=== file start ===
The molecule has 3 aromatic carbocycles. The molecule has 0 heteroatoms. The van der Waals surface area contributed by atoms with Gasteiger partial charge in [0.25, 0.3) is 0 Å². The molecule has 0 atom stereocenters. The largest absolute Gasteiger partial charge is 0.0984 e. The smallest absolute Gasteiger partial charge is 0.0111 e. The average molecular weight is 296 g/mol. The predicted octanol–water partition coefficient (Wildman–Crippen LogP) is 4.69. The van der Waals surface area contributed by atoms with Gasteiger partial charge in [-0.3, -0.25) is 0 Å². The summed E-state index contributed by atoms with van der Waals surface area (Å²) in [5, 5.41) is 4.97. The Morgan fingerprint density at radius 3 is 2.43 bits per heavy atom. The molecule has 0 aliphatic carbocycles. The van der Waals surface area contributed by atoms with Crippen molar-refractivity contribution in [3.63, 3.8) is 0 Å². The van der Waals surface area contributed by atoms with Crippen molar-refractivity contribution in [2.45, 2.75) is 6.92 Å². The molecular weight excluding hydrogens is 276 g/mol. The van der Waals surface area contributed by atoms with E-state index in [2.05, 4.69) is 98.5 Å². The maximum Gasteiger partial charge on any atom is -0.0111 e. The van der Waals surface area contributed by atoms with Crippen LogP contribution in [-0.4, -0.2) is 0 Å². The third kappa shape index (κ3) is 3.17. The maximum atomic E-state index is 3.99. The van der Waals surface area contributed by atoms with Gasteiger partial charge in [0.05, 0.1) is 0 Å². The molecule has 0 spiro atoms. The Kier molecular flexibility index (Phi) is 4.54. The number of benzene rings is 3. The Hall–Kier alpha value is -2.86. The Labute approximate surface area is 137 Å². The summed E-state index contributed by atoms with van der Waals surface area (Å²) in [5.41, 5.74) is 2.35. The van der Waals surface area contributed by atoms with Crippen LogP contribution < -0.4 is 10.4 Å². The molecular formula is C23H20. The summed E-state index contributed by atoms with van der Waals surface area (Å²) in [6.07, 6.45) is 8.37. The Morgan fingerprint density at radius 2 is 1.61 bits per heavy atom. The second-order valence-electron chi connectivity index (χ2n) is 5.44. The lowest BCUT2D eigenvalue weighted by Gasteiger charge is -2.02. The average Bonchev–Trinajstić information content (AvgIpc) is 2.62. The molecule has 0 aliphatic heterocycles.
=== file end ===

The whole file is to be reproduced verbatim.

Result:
The molecule has 3 aromatic carbocycles. The molecule has 0 heteroatoms. The van der Waals surface area contributed by atoms with Gasteiger partial charge in [0.25, 0.3) is 0 Å². The molecule has 0 atom stereocenters. The largest absolute Gasteiger partial charge is 0.0984 e. The smallest absolute Gasteiger partial charge is 0.0111 e. The average molecular weight is 296 g/mol. The predicted octanol–water partition coefficient (Wildman–Crippen LogP) is 4.69. The van der Waals surface area contributed by atoms with Gasteiger partial charge in [-0.3, -0.25) is 0 Å². The summed E-state index contributed by atoms with van der Waals surface area (Å²) in [5, 5.41) is 4.97. The Morgan fingerprint density at radius 3 is 2.43 bits per heavy atom. The molecule has 0 aliphatic carbocycles. The van der Waals surface area contributed by atoms with Crippen molar-refractivity contribution in [3.63, 3.8) is 0 Å². The van der Waals surface area contributed by atoms with Crippen molar-refractivity contribution in [2.45, 2.75) is 6.92 Å². The molecular weight excluding hydrogens is 276 g/mol. The van der Waals surface area contributed by atoms with E-state index in [2.05, 4.69) is 98.5 Å². The maximum Gasteiger partial charge on any atom is -0.0111 e. The van der Waals surface area contributed by atoms with Crippen LogP contribution in [-0.4, -0.2) is 0 Å². The third kappa shape index (κ3) is 3.17. The maximum atomic E-state index is 3.99. The van der Waals surface area contributed by atoms with Gasteiger partial charge in [0.05, 0.1) is 0 Å². The molecule has 0 spiro atoms. The Kier molecular flexibility index (Phi) is 4.54. The number of benzene rings is 3. The Hall–Kier alpha value is -2.86. The Labute approximate surface area is 137 Å². The summed E-state index contributed by atoms with van der Waals surface area (Å²) in [5.41, 5.74) is 2.35. The van der Waals surface area contributed by atoms with Crippen LogP contribution < -0.4 is 10.4 Å². The molecular formula is C23H20. The summed E-state index contributed by atoms with van der Waals surface area (Å²) in [6.07, 6.45) is 8.37. The Morgan fingerprint density at radius 2 is 1.61 bits per heavy atom. The second-order valence-electron chi connectivity index (χ2n) is 5.44. The lowest BCUT2D eigenvalue weighted by Gasteiger charge is -2.02. The average Bonchev–Trinajstić information content (AvgIpc) is 2.62. The molecule has 0 aliphatic heterocycles.